Why Did Public-Land Agencies Get Snarky on Social Media?
"Who’s running this account?” Environmental agencies tap into new audiences by speaking their language.
How is singer Kate Bush like Washington State’s Department of Natural Resources’ tsunami evacuation plan? Both want you to run up that hill.
The social media team at the WADNR has joined a growing club of environmental and public-land agencies that have found their niche on social media in educating a new public about their work by using the language of the internet. Agencies from the National Park Service to the Oklahoma Department of Wildlife Conservation have adopted the communication style many of us are used to seeing online to create content that both educates and entertains.
kate bush us during a tsunami— Washington State Dept. of Natural Resources (@waDNR) July 8, 2022
encouraging you to
run up that hill
“People are interested in the work that we do,” said Rachel Terlep, the senior social media manager at WADNR. “We just have to draw them in with some flashiness and goofiness.”
The trick is to use sly internet humor and memes to draw in audiences and slip in some educational messaging. “If you come across a bear,” the National Park Service recently warned on Twitter, “never push your slower friend down … even if you feel the friendship has run its course.” The tweet received lots of engagement due to the witty and sarcastic tone of Matt Turner, who runs the NPS’s social media accounts, but also included a link to the agency’s more serious bear safety information.
YOU are cold. They have fur.— Oklahoma Department of Wildlife Conservation (@OKWildlifeDept) January 20, 2022
Do not let inside. pic.twitter.com/WrVIdF9mkh
“So no matter where that post traveled, that link to those tips about being safe around bears and links to our website went along with it,” he said. “That was definitely our goal with a lot of those posts—to entertain, but also always have an educational component.”
With national parks and public lands experiencing a surge in attendance during and after the pandemic, such information is especially important for those venturing into these areas for the first time. For them, social media has its perils as well. Visitors have been spotted getting dangerously close to bison in Yellowstone and teetering on the edge of cliffs at the Grand Canyon for selfies. Agencies are responding to internet-drawn visitors with, for example, selfie stations to encourage safer picture-taking and draw visitors to less crowded areas.
Achieving virality on one of these accounts isn’t just tweeting random thoughts or memes. Each platform is different, with varying follower counts, audience demographics, and algorithms. As fun as it looks, the content is carefully planned with specific goals and audiences in mind.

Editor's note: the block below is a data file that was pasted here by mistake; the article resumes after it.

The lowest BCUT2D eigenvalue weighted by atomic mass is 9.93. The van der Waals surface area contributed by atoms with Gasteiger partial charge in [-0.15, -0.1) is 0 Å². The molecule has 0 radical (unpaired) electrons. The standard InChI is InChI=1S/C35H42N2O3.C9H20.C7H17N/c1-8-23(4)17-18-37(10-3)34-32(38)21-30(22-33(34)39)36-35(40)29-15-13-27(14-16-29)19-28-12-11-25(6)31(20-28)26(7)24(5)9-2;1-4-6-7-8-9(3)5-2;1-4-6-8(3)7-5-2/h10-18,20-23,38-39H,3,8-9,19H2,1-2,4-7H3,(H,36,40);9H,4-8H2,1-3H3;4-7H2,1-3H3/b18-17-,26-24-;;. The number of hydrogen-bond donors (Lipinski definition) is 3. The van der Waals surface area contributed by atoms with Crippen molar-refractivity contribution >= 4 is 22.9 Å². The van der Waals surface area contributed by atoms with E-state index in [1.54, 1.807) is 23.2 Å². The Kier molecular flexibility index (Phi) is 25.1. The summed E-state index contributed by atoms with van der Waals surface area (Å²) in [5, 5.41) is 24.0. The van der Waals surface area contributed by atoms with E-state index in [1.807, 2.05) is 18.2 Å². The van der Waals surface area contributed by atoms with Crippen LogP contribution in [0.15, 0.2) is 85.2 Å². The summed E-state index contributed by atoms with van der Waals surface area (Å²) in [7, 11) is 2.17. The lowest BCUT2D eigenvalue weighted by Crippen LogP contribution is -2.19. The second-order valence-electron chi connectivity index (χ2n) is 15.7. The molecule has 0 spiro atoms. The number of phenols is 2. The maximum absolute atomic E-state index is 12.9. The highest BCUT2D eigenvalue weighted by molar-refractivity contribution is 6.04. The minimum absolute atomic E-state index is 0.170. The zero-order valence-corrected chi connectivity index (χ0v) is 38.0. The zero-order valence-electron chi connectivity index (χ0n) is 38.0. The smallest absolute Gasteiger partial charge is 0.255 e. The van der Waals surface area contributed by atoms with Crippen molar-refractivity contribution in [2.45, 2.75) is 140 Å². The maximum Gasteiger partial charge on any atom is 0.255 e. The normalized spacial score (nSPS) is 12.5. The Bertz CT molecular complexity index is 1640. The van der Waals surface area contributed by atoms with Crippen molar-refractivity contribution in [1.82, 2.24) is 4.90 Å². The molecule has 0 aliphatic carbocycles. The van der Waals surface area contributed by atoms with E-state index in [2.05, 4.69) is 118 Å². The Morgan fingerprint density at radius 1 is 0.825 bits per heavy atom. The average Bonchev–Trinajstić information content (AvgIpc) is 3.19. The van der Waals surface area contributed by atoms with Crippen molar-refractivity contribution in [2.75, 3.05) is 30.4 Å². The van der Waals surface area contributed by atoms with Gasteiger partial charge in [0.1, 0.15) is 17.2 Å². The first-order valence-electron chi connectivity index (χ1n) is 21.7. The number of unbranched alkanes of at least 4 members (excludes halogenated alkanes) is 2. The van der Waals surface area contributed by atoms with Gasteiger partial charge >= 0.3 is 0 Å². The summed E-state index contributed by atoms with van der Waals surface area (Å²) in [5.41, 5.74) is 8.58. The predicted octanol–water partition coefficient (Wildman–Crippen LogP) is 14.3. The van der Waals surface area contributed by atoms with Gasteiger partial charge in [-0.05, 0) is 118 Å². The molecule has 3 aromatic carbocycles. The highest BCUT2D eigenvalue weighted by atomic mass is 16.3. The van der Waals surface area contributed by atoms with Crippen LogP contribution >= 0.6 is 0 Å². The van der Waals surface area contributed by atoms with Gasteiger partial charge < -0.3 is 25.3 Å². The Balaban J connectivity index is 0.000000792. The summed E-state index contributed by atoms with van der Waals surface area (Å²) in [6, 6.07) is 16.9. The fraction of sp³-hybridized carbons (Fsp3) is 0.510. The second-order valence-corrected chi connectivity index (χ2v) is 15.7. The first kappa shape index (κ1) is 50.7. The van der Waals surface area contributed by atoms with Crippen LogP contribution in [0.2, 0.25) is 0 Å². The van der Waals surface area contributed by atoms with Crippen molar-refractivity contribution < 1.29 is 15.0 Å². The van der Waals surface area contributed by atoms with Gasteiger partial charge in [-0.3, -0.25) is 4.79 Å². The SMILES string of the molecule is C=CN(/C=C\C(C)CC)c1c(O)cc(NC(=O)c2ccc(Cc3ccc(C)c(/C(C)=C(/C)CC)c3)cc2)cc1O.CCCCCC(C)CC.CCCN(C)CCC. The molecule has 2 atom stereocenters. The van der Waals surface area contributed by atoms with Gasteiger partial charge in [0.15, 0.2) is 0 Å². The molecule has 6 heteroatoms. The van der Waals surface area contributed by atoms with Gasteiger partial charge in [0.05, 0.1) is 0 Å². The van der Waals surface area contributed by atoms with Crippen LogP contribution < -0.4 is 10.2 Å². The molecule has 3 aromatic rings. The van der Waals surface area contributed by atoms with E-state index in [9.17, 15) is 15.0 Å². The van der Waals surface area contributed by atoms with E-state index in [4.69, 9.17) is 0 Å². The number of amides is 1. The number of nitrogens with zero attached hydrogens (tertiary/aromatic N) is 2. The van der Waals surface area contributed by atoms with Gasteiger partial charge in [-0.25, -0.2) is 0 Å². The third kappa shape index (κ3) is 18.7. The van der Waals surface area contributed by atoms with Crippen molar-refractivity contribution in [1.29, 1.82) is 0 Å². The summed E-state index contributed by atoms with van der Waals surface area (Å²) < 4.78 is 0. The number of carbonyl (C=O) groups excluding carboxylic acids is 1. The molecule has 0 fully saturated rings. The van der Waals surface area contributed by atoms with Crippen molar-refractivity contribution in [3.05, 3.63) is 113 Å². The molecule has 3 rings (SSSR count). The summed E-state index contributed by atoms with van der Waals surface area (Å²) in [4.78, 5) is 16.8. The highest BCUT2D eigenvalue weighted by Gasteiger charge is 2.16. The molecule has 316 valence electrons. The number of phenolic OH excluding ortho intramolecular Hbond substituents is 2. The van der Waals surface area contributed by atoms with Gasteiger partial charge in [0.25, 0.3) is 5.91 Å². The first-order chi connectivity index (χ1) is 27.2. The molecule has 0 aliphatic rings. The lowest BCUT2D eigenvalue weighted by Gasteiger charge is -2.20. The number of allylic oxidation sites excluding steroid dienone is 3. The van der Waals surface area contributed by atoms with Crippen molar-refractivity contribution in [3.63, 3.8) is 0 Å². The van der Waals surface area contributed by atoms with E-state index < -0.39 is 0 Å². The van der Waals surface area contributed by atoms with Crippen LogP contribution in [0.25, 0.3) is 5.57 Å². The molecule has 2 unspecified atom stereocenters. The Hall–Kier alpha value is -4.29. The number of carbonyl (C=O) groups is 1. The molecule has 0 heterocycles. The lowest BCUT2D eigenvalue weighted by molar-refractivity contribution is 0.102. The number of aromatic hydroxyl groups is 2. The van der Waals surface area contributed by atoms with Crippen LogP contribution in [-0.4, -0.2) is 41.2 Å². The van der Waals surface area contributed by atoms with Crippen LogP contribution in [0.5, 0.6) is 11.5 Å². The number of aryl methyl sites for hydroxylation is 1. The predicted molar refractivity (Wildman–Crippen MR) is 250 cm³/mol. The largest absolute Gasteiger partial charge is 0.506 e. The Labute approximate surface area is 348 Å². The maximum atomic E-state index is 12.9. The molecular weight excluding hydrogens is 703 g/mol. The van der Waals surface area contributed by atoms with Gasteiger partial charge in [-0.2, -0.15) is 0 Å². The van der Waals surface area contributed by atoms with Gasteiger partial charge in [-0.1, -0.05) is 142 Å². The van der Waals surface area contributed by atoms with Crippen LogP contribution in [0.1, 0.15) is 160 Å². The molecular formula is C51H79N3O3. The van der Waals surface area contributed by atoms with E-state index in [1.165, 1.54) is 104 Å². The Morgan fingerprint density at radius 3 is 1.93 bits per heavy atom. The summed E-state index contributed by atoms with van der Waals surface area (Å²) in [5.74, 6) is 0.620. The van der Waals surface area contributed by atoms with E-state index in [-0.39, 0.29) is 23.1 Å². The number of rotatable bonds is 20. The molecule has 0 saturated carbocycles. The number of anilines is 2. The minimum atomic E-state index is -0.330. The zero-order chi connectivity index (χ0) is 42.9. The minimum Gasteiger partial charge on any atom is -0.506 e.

“We’re finding ways to take these really complex topics and break them down to reach the soccer moms on Facebook or the Gen Zs on TikTok,” said Mary Watkins, the other half of the WADNR social media team. “That individualized approach has gotten us a bigger following than I ever thought we would from DNR.”
While taking government social media in a zany new direction seems to be paying off, it does involve some upfront trust and investment from the agency itself. Traditionally, communications from government agencies have come as dry press releases, not memes from someone who also scrolls through Twitter during a slow day in the office.
“We are a science-based agency. We do take ourselves very seriously, and so, initially, it was hard for people outside of my division to really understand what we were doing,” said Kelly Adams, a communication and education supervisor with the Oklahoma Department of Wildlife Conservation. “But as time has gone on and those same people are being approached on the street about our social media, I think they’re starting to understand there is a method to the madness, that this does make sense and it has a lot of benefits for the agency.”
Adams says one of these benefits is an increased trust between the agency and the people it serves. WADNR’s Watkins agrees, and says that its audiences are also engaging with posts and asking more questions via social media that they might not otherwise feel comfortable asking or have the opportunity to ask the agency.
“That gives us the chance to hop on and answer them in an earnest way or in a funny way that really keeps them hooked and keeps that loyalty going,” she said.
NPS’s Turner says that his social media strategy is based on interacting and engaging with his audiences. He encourages audiences to share their experiences of the parks and answer questions on social media in the hopes of humanizing a 100-year-old government agency.
“I think that does allow people to connect a little bit more with this agency that they’ve known for a long time, but they’ve been able to interact with or really engage with in that more personal way,” he said.
As for the WADNR, ODWC, and NPS social media accounts, the communication departments at all of these agencies plan to continue their current strategy with humorous, educational content and explore and adapt as new social media platforms come and go. The kind of success these agencies have seen does require time and investment in social media, but their dedication has definitely paid off.
“It really does require not only a full-time person, but it requires that person to have a team of creative writers behind them,” ODWC’s Adams said. “And then it also takes a little bit of courage, but it’s well worth it in the end.”